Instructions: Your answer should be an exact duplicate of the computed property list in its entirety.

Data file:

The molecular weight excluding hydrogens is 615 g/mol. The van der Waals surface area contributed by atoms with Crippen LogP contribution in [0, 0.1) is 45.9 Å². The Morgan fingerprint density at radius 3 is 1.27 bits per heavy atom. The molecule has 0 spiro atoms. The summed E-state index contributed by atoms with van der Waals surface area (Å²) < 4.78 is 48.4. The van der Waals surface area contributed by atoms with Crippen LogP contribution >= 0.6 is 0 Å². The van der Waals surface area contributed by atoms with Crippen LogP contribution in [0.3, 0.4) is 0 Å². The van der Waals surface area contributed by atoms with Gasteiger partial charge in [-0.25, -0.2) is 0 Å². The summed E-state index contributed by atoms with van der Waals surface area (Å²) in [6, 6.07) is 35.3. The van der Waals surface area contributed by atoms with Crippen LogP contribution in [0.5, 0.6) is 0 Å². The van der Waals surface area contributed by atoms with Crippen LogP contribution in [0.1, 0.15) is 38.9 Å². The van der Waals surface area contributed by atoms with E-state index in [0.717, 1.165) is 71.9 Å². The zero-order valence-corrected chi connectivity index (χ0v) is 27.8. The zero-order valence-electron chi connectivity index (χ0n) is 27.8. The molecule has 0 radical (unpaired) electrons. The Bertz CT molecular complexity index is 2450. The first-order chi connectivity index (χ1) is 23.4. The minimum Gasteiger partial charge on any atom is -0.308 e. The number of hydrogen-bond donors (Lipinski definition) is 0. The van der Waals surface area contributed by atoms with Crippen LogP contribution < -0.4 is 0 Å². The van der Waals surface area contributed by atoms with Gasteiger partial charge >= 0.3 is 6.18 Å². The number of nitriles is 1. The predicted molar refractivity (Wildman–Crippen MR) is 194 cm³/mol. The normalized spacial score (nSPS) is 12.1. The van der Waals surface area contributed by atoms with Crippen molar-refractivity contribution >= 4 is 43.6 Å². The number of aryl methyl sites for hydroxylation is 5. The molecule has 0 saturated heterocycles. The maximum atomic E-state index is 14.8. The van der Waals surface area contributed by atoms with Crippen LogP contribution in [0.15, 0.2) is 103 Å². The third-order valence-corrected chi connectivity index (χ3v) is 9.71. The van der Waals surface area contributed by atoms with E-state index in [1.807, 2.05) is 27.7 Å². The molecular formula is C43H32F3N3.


The molecular weight excluding hydrogens is 615 g/mol. The van der Waals surface area contributed by atoms with Crippen LogP contribution in [0, 0.1) is 45.9 Å². The Morgan fingerprint density at radius 3 is 1.27 bits per heavy atom. The molecule has 0 spiro atoms. The summed E-state index contributed by atoms with van der Waals surface area (Å²) < 4.78 is 48.4. The van der Waals surface area contributed by atoms with Crippen LogP contribution >= 0.6 is 0 Å². The van der Waals surface area contributed by atoms with Crippen LogP contribution in [0.3, 0.4) is 0 Å². The van der Waals surface area contributed by atoms with Gasteiger partial charge in [-0.25, -0.2) is 0 Å². The summed E-state index contributed by atoms with van der Waals surface area (Å²) in [6, 6.07) is 35.3. The van der Waals surface area contributed by atoms with Crippen LogP contribution in [0.5, 0.6) is 0 Å². The van der Waals surface area contributed by atoms with Crippen LogP contribution in [0.1, 0.15) is 38.9 Å². The van der Waals surface area contributed by atoms with E-state index in [0.717, 1.165) is 71.9 Å². The zero-order valence-corrected chi connectivity index (χ0v) is 27.8. The zero-order valence-electron chi connectivity index (χ0n) is 27.8. The molecule has 0 radical (unpaired) electrons. The Bertz CT molecular complexity index is 2450. The first-order chi connectivity index (χ1) is 23.4. The minimum Gasteiger partial charge on any atom is -0.308 e. The number of hydrogen-bond donors (Lipinski definition) is 0. The van der Waals surface area contributed by atoms with Crippen LogP contribution < -0.4 is 0 Å². The van der Waals surface area contributed by atoms with Gasteiger partial charge >= 0.3 is 6.18 Å². The number of nitriles is 1. The predicted molar refractivity (Wildman–Crippen MR) is 194 cm³/mol. The normalized spacial score (nSPS) is 12.1. The van der Waals surface area contributed by atoms with Crippen molar-refractivity contribution >= 4 is 43.6 Å². The number of aryl methyl sites for hydroxylation is 5. The molecule has 0 saturated heterocycles. The maximum atomic E-state index is 14.8. The van der Waals surface area contributed by atoms with Crippen LogP contribution in [0.15, 0.2) is 103 Å². The third-order valence-corrected chi connectivity index (χ3v) is 9.71. The van der Waals surface area contributed by atoms with E-state index in [1.807, 2.05) is 27.7 Å². The molecular formula is C43H32F3N3.